From Eritrea and Iran to Ukraine and Venezuela, there are many comparable stories. The good news is that fewer journalists were imprisoned last year than had been the case in 2012. The bad news is that, except for 2012, last year was the worst on record. By December’s end, more than 200 reporters were incarcerated and 105 had been killed while doing their jobs, the second highest number of journalists killed in a single year in recorded history.

Many journalists who are attacked are investigative reporters; professional snoopers who are reluctant to accept empty assurances and instead probe deeply in search of illicit connections among the criminal, the corrupt, the inept, and the extreme. In the words of one such reporter, “to do journalism is to walk on an invisible line through a field strewn with explosives.”

War correspondents are of course risking their lives every day. Two years and one day ago, the U.S.-born reporter Marie Colvin died when shells fired by the Syrian military hit the makeshift news center in which she was working.

This was during the 20th consecutive day of attacks on the rebel-held neighborhoods of the city of Homs. Colvin, like other international journalists, was in the country illegally, having entered via a smugglers’ route, climbing over walls in the night. She had spent much of her professional life in places of conflict, from the Balkans and Chechnya to Sri Lanka — where she had lost an eye to a grenade — and East Timor, where she refused to abandon a group of civilians during an enemy siege, thus saving their lives. Her final dispatch from Syria was written in what is known locally as “the widows’ basement,” a place where women and children hid behind mattresses in an area surrounded by snipers. Colvin wrote:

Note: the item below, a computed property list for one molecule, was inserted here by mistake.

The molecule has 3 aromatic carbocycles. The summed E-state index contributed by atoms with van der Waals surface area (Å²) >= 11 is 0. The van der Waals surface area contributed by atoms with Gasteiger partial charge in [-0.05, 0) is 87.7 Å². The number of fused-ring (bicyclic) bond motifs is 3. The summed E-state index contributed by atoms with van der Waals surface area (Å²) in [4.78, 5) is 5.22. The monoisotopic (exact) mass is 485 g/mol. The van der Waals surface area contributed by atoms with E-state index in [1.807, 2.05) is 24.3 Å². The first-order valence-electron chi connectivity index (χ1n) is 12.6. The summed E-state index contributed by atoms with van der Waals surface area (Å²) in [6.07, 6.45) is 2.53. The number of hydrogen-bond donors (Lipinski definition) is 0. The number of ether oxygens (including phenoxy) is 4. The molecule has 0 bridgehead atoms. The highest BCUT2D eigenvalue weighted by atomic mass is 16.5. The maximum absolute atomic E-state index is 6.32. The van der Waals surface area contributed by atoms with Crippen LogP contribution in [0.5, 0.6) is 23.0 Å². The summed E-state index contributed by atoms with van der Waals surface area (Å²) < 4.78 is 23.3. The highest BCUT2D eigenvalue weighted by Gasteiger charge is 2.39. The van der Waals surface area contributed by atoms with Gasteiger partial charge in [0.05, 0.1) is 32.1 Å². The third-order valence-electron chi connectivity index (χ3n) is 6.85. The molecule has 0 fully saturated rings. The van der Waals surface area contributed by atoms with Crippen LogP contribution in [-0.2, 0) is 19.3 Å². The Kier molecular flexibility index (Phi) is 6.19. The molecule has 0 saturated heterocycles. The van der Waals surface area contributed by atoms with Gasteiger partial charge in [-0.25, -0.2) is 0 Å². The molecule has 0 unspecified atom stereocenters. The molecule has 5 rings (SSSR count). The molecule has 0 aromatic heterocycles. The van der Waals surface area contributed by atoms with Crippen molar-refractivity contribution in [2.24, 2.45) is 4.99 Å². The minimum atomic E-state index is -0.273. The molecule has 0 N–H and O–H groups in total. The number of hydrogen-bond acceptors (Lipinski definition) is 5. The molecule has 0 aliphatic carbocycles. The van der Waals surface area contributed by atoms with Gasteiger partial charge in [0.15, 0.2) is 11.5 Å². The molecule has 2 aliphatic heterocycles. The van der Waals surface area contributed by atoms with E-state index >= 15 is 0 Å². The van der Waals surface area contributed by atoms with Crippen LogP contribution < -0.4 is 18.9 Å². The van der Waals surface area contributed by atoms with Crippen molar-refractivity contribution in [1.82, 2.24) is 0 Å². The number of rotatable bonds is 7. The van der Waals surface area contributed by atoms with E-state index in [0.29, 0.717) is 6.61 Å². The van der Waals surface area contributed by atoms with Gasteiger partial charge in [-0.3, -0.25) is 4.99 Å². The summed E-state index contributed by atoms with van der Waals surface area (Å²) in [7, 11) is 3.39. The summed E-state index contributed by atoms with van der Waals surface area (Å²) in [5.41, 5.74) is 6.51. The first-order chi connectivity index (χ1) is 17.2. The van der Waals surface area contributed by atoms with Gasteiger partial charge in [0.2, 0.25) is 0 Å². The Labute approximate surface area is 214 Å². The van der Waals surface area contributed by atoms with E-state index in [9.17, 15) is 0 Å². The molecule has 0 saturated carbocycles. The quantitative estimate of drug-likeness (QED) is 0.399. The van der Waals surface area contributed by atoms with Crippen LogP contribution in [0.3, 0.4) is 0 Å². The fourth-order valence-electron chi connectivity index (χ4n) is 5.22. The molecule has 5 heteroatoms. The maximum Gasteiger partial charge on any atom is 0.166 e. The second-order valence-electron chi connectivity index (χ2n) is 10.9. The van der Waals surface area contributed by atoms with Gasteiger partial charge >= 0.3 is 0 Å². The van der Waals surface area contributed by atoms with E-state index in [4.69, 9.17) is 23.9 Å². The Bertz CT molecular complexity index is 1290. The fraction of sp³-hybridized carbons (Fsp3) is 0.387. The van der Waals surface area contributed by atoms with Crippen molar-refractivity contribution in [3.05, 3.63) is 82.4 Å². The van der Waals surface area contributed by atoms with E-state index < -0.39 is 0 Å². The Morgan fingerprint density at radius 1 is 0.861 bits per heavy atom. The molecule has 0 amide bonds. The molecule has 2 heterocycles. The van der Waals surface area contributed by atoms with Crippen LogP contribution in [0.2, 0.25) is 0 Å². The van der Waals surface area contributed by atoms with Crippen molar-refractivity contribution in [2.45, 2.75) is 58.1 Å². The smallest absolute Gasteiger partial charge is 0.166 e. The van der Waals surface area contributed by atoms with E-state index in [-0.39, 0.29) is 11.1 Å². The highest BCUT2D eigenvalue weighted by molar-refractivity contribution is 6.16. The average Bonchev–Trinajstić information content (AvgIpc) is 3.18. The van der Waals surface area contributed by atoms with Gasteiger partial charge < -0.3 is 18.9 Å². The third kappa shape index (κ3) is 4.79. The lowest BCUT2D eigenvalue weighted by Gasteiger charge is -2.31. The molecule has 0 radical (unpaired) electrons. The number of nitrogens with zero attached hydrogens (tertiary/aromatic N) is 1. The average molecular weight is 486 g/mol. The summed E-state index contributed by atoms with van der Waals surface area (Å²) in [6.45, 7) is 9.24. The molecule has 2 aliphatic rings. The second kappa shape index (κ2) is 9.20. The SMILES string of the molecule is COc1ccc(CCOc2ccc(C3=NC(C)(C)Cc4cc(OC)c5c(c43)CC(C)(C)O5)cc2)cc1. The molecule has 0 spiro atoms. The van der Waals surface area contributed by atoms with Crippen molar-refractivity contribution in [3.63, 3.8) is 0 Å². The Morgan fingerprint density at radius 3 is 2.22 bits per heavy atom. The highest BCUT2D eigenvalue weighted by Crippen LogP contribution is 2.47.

“The building I was staying in lost its upper floor to a rocket last Wednesday. On some streets whole buildings have collapsed — all there is to see are shredded clothes, broken pots, and the shattered furniture of families destroyed… Few homes have diesel for the tin stoves they rely on for heat in the coldest winter that anyone can remember.

“Freezing rain fills potholes and snow drifts in through windows empty of glass. No shops are open, so families are sharing what they have.”

Marie Colvin’s last verbal portrait about caring and sharing among the desperate was written in February 2012. But it was more than 700 days later, in fact, just this month that the Syrian regime– after intense pressure from the United States and the rest of the world — finally agreed to start allowing limited amounts of food into the besieged Old City of Homs. And, as we all know, Homs is only one part of an humanitarian tragedy fed by the regime’s denial of access for relief supplies.